What is the Bull Terrier’s lifespan?
With good breeding and proper care, you can expect your Bull Terrier to live from 10 to 15 years.
Read on to find out more about the breed’s lifespan.
We’ll also give you some key insights into the Bull Terrier’s temperament.
What is the Bull Terrier?
With its egg-shaped head and triangular eyes, the Bull Terrier may look like the “odd duck out,” but it is actually a great family dog (despite the fact that it was originally bred to be a fighter).
The 80’s gave notoriety to the Bull Terrier with the pop icon, Spuds Mackenzie. After these commercials aired, both the brand and breed skyrocketed in popularity, making the moniker “Spuds” a household name. Today, this spunky pooch is still a favorite for pet parents that want a lotta dog packed into a moderate-sized package.
Want to learn more about the Bull Terrier? Where did it come from? What’s its personality like? Does it have any significant health issues? What’s the Bull Terrier’s lifespan? We’ll answer all these questions and more. Read on…
Where Did the Bull Terrier Come From?
It is believed that the Bull Terrier was created around 1835 by crossing a Bulldog with the now extinct English Terrier. Later these Bull/Terriers were mixed with the Spanish Pointers to increase their size. This trifecta was known as the “Gladiator” in the dog-fighting circles.
However, in 1860 a man named, James Hinks, set about to create an all-white dog. These striking canines then became very fashionable to have and were nicknamed “White Cavaliers” because of their courage in the ring and their kindness towards people.
Thankfully today, the Bull Terriers no longer have to endure the brutality of the dog-fighting arena but are now known for their sweet dispositions and awesome family companion.
Do your dogs often get into it with each other? Check out 5 Things to Know About Stopping a Dog Fight Before It Starts
Bull Terrier Temperament
Described as a friendly and feisty pooch, the Bull Terrier is also an extrovert that wants to be engaged with its family members. This breed does not do well left alone for long periods-of-time – he will chew on anything and everything – in fact, many Bull Terriers have died from gastrointestinal blockages that were discovered too late.
Expect to give your Bull Terrier approximately 30 to 60 minutes of exercise daily. This includes walks/jogs to the park, playing fetch or testing his brains and brawn with obedience classes, agility courses or interactive toys.
When out-and-about with your Bull Terrier, be sure to keep him on a leash, so he won’t run after other animals or go off on his own to explore those new and interesting sniffs.
Bored of the same old stroll? Check out these 5 Games to Make Walking Your Dog More Fun!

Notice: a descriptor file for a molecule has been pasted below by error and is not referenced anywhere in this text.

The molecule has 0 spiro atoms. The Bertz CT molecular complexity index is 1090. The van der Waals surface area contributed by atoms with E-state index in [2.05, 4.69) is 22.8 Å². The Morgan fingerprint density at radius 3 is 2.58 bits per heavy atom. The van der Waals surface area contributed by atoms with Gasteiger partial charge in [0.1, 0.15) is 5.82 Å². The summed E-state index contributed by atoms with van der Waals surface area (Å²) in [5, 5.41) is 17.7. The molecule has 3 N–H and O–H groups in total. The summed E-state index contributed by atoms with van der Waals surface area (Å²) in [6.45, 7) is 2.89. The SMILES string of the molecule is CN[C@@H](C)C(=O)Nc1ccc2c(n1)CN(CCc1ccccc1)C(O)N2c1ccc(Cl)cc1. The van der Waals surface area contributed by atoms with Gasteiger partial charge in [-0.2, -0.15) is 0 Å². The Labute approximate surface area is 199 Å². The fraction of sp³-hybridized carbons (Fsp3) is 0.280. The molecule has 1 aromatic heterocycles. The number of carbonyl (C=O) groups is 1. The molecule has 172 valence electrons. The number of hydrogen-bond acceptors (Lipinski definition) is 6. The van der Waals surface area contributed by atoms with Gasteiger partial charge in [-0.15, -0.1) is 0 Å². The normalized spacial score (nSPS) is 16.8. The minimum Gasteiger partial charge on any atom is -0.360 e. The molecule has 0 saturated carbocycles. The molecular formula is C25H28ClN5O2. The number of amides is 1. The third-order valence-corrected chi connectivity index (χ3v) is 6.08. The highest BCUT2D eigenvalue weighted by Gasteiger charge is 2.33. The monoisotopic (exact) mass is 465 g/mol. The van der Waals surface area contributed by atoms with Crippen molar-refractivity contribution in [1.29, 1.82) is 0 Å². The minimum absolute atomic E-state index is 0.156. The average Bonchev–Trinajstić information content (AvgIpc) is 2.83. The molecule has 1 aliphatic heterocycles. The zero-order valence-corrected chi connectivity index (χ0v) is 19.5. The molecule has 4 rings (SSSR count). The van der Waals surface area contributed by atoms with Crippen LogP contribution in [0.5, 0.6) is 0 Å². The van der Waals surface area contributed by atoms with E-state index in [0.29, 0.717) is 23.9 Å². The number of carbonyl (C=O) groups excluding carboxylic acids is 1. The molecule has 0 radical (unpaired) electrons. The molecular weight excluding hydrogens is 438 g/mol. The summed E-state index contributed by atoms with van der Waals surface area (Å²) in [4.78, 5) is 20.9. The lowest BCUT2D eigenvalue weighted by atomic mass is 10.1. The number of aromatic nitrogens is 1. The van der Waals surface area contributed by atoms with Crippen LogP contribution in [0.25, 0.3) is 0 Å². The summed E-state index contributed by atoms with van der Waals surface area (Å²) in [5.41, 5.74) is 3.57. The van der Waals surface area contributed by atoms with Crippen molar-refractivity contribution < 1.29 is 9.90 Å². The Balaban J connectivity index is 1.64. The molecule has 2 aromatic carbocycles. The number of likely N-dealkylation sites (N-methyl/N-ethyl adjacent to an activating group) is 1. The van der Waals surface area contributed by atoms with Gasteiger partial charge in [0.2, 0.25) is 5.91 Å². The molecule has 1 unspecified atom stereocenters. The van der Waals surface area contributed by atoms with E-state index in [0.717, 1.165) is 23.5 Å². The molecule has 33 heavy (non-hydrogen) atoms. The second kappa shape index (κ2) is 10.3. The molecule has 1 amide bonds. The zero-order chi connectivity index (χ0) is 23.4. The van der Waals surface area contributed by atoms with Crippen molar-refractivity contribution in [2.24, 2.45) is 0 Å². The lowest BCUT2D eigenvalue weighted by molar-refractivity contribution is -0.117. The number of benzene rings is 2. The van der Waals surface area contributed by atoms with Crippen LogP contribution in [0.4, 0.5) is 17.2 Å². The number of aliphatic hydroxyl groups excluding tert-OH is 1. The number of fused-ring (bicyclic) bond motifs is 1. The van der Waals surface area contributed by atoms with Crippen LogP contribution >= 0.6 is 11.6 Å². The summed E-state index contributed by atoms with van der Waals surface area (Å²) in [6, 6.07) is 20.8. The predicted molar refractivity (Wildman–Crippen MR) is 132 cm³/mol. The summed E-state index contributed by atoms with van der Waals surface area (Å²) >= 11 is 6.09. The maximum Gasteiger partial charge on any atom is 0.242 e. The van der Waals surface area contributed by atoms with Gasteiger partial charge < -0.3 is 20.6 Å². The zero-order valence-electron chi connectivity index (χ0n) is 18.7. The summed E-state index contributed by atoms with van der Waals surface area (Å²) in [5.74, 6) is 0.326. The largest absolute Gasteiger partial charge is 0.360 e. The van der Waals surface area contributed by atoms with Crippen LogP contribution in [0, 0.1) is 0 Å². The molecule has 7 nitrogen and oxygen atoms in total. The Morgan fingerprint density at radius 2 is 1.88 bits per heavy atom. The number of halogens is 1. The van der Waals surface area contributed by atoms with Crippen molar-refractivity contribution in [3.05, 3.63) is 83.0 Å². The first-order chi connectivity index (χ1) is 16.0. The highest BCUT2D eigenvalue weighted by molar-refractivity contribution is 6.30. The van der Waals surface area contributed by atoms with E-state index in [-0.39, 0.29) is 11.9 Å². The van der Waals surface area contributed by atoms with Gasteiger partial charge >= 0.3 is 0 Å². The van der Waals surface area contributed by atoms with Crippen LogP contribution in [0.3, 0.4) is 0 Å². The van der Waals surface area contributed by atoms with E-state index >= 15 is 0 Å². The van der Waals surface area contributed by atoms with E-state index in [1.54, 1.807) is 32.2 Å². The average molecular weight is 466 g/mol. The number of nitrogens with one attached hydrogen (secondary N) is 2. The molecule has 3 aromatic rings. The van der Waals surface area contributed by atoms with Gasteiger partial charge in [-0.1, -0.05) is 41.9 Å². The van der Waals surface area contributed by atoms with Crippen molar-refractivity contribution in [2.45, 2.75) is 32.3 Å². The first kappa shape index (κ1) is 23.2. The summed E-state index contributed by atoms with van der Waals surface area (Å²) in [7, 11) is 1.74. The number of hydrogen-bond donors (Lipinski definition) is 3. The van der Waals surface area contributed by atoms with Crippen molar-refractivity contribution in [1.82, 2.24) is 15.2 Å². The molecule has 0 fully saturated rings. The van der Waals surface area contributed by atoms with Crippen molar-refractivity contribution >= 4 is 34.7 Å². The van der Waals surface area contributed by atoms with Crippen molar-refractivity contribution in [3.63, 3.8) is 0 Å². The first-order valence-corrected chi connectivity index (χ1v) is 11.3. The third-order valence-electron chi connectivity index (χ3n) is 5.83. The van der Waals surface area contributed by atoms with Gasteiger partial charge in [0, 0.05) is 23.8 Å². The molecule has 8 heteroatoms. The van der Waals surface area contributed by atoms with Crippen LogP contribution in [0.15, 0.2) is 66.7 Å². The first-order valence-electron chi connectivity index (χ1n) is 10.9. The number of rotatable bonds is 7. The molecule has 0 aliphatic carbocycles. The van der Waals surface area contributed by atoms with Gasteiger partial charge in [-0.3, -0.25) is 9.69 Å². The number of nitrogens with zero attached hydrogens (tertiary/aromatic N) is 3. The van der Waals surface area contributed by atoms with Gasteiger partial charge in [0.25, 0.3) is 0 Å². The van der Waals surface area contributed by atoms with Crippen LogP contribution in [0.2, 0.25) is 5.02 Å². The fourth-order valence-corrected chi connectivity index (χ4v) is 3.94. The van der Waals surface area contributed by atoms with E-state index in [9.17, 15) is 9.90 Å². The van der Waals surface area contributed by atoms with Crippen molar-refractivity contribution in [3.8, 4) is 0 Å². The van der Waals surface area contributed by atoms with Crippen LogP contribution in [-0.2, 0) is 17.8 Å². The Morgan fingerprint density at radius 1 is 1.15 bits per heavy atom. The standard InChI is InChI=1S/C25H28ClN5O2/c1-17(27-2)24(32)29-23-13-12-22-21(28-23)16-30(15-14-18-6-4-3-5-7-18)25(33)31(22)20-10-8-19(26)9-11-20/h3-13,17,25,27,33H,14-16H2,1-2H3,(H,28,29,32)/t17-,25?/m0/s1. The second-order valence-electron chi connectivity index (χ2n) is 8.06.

Mini Bull Terrier
Like many other dog breeds that are being sized-down, the Bull Terrier is no exception. The “mini-me” version of this clownish pooch stands 10 to 14 inches at the shoulder and can weigh up to 28 pounds. The Mini Bull Terrier is still quite strong for its size and still holds all the lovable traits of its full-sized counterpart. The AKC recognizes the smaller version of this dog as a purebred, not a Bull Terrier mix.
Bull Terrier Puppy Traits
The Bull Terrier puppy is a bouncy pet that is into everything. You will want to avoid any high-impact exercises that can damage those developing bones. These activities include jumping on and off the furniture, playing Frisbee, or running on slippery floors until your dog reaches maturity (12 to 18 months).
Because of the Bull Terrier’s nature, it is recommended to provide your pet with early and consistent training. This breed can be stubborn and difficult to train, so you must be able to be a leader without resorting to physical force or harsh words. Positive reinforcement is key to successfully working with and training the Bull Terrier.
Bull Terriers are suspicious of strangers and can be aggressive toward other animals (especially dogs of the same sex) and people. Giving your puppy early socialization such as training classes and going to dog-friendly public places (so he can get used to many different situations, people, and dogs) is a must-do to having a well-rounded pet. He should also learn to welcome visitors to your home.
Quick Facts About the Bull Terrier
- Height: 1 foot 9 inches to 1 foot 10 inches at the shoulder
- Weight: 35 to 75 pounds
- Dog Breed Group: Terrier
- Hypoallergenic: No
- Lifespan: 10 to 15 years
Health Issues of the Bull Terrier
Although the Bull Terrier is a relatively healthy breed, they can suffer from some genetic conditions. These include;
- Hereditary Nephritis – this is a severe form of kidney disease that can present itself at an early age. It’s caused by small and undeveloped kidneys or a malfunction of the kidney filters. This can result in high levels of protein in the urine and premature death (usually before the age of three). A yearly urine protein/urine creatinine (UP/UC) test is recommended for Bull Terriers starting at around 18 months old. This breed can also suffer from renal dysplasia; a congenital disease in which the kidneys don’t mature or perform correctly.